po·lit·i·cal / pəˈlitikəl/ • adj. of or relating to the government or the public affairs of a country: a period of political and economic stability. ∎ of or relating to the ideas or strategies of a particular party or group in politics: a decision taken for purely political reasons. ∎ interested in or active in politics: I'm not very political. ∎ motivated or caused by a person's beliefs or actions concerning politics: a political crime. ∎ chiefly derog. relating to, affecting, or acting according to the interests of status or authority within an organization rather than matters of principle.DERIVATIVES: po·lit·i·cal·ly / -ik(ə)lē/ adv.
political correctness the avoidance of forms of expression or action that are perceived to exclude, marginalize, or insult groups of people who are socially disadvantaged or discriminated against.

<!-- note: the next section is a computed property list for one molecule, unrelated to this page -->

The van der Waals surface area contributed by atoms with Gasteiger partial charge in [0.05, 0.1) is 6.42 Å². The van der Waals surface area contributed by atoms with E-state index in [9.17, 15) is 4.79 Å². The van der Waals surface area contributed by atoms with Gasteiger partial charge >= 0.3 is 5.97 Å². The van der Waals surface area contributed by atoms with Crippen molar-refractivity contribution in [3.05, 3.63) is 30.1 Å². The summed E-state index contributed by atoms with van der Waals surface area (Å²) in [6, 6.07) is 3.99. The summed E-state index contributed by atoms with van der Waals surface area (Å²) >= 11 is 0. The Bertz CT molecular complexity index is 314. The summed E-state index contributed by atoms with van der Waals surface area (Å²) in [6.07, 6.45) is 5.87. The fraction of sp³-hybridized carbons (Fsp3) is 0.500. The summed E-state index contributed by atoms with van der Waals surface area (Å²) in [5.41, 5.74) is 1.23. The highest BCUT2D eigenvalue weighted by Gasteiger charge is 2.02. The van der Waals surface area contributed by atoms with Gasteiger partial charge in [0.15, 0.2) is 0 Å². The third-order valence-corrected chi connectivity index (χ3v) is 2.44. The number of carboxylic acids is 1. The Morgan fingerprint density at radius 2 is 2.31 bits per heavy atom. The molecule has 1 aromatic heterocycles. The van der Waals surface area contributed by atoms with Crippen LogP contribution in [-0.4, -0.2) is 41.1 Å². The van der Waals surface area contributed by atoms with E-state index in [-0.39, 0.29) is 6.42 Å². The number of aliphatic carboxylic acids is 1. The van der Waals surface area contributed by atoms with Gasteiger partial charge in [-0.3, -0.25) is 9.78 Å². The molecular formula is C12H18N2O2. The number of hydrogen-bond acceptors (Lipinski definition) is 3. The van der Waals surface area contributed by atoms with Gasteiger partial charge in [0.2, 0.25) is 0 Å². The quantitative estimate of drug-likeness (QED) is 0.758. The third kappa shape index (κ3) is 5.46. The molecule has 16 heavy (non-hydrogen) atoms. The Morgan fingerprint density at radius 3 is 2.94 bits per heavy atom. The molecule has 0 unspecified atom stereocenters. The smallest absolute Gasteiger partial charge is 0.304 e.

Politically correct meaning ‘appropriate to the prevailing political or social circumstances’ has been recorded from the late 18th century, but did not become a fixed phrase until the early 1970s, when it received a dramatic impetus in the feminist literature of the time, and the campaign against a perceived gender bias. However, by the late 1980s the view also developed that this in itself could represent a puritanical approach which was a potential enemy to freedom of thought and expression.
By the early 1990s, use of the term political correctness was nearly always pejorative, while the labels politically incorrect and political incorrectness often suggested the notion that the idea or statement described was bravely formulated. The abbreviation PC is nearly always pejorative or ironic.